North American Air Masses Explained
Updated: May 15
In North America, there are five distinct air masses. An air mass is an area of air with horizontally uniform temperature, humidity, and pressure.
Air masses cover many hundreds or thousands of kilometres and adapt to the characteristics of the surface below them.
Air masses are classified according to latitude and continental or maritime source regions.
Colder air masses are termed polar or arctic, while warmer air masses are deemed tropical. Continental air masses are dry while maritime air masses are moist.
The five air masses of North America are:
These air masses are cold, dry, and stable. These air masses originate over northern Canada and Alaska.
These air masses form over the northern Atlantic and the northern Pacific oceans. Maritime polar air masses can form any time of the year and are usually not as cold as continental polar air masses.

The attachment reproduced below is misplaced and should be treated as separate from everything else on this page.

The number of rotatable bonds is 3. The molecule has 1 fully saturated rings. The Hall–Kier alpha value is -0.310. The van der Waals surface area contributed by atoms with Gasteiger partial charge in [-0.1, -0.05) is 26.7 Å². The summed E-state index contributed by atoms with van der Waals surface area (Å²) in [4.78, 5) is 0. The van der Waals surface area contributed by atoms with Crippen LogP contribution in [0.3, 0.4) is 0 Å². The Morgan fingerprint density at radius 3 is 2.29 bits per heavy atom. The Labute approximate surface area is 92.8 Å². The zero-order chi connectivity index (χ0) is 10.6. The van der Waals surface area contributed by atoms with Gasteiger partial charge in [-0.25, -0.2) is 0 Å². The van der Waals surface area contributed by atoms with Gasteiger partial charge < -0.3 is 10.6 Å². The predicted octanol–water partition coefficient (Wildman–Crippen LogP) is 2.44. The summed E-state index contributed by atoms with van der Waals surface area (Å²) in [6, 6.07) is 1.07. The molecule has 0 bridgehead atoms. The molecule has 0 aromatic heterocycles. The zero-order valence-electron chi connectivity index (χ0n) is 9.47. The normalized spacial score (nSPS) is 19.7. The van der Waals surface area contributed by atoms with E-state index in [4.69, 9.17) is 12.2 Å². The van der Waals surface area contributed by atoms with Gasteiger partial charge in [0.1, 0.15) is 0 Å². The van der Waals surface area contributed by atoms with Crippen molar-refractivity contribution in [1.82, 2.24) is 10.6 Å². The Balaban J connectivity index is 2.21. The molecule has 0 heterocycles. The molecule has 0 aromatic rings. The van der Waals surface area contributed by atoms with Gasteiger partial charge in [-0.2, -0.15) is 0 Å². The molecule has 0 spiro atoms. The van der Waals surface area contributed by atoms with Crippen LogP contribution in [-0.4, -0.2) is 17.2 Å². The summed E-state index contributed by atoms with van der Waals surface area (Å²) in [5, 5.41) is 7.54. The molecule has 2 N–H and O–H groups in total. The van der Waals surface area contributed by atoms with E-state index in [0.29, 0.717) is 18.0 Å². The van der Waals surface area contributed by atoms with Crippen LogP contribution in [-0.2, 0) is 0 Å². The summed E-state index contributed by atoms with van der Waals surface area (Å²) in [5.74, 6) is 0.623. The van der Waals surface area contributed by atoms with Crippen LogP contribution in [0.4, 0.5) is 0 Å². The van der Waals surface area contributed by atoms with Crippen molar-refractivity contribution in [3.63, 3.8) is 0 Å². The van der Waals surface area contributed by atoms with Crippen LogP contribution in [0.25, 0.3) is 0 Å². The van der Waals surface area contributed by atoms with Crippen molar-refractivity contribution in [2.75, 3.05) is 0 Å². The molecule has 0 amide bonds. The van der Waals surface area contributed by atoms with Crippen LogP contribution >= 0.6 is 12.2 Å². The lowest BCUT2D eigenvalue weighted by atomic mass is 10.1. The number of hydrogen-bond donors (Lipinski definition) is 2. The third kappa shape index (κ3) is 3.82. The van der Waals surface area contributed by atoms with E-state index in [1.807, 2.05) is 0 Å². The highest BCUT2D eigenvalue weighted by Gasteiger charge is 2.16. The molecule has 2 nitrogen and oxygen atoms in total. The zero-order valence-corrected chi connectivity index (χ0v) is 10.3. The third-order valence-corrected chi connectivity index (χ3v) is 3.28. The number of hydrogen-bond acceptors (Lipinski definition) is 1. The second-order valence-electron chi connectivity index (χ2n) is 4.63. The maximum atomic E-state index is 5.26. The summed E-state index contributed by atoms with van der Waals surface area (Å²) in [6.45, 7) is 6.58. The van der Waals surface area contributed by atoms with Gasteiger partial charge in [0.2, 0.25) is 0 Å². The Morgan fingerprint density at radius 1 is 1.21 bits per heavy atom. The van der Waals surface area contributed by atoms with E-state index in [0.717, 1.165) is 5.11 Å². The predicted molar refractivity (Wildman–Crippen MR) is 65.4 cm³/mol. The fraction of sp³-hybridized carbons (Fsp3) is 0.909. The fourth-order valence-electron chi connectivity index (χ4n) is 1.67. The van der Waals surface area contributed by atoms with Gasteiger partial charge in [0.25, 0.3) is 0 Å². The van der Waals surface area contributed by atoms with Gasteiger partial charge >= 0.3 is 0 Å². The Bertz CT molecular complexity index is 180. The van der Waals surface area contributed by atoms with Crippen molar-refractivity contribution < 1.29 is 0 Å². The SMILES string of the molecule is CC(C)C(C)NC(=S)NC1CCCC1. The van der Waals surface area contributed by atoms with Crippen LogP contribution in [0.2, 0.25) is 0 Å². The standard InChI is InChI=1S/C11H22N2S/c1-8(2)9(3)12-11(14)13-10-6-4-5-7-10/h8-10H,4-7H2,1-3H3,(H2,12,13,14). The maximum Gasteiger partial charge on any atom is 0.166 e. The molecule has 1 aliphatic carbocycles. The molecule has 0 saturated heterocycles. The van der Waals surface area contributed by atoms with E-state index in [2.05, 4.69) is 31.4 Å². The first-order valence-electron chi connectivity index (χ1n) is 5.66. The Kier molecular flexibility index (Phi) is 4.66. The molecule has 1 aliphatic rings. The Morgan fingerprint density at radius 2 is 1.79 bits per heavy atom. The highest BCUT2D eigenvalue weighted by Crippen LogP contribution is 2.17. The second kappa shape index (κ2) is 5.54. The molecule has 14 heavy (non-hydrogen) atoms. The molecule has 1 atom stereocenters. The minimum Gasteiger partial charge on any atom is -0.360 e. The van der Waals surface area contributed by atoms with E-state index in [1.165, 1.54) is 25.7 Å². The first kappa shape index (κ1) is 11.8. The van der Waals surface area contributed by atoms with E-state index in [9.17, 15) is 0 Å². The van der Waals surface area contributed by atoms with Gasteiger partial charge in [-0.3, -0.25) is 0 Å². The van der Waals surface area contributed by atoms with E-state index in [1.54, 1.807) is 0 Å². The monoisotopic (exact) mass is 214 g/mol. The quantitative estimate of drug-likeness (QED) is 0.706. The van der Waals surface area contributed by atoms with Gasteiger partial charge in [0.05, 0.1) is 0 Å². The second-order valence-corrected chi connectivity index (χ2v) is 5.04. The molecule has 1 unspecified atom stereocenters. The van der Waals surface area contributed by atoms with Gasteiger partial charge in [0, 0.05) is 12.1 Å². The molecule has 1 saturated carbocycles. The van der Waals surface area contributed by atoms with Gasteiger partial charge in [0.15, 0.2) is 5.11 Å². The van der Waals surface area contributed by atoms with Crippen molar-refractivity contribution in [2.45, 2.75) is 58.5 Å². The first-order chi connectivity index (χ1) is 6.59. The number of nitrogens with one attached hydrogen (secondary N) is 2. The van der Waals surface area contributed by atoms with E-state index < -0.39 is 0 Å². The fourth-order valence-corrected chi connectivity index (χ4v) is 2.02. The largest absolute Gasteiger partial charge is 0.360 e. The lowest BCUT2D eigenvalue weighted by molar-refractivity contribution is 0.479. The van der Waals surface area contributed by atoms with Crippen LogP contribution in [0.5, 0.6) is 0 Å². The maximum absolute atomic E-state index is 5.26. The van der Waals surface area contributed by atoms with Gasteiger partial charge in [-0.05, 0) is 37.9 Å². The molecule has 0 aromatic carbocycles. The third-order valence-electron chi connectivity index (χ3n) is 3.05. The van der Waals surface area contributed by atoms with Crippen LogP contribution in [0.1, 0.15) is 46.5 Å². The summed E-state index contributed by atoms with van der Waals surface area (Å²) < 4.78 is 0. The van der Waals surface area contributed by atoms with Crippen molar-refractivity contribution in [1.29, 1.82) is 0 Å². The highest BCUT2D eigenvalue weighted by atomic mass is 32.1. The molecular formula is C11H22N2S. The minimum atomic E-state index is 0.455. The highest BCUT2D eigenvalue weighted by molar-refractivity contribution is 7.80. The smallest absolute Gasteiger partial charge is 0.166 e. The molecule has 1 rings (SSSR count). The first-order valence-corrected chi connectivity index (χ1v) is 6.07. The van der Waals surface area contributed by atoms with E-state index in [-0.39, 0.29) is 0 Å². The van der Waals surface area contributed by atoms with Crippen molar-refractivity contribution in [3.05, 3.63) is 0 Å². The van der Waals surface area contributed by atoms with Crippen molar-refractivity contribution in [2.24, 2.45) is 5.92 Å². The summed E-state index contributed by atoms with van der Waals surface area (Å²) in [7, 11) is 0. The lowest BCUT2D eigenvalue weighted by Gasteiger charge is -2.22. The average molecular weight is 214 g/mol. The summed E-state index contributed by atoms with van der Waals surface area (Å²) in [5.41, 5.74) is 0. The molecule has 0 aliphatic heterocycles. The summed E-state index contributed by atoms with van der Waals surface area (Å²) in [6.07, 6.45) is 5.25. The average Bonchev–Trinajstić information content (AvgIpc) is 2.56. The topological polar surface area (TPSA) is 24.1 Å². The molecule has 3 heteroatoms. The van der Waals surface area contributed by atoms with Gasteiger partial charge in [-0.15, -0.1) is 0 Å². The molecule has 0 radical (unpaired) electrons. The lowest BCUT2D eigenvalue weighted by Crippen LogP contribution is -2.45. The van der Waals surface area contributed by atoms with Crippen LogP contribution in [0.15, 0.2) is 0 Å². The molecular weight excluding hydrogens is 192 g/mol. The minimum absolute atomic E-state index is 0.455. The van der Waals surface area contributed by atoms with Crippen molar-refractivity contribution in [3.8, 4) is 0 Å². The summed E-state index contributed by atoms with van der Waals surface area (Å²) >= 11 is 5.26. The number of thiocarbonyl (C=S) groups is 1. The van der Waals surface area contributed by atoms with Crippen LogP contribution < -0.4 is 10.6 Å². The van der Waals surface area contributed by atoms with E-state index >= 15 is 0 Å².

These air masses are similar to Continental Arctic, they are cold, dry, and stable. They move southward, east of the Rockies into the Plains, then eastward.
Maritime tropical air masses originate over the warm waters of the tropics and Gulf of Mexico and off the Pacific coast of the southern United States, where heat and moisture are transferred to the overlying air from the waters below.
The source region for Continental Tropical air is the desert Southwest, the high plains and Mexico in relation to the United States.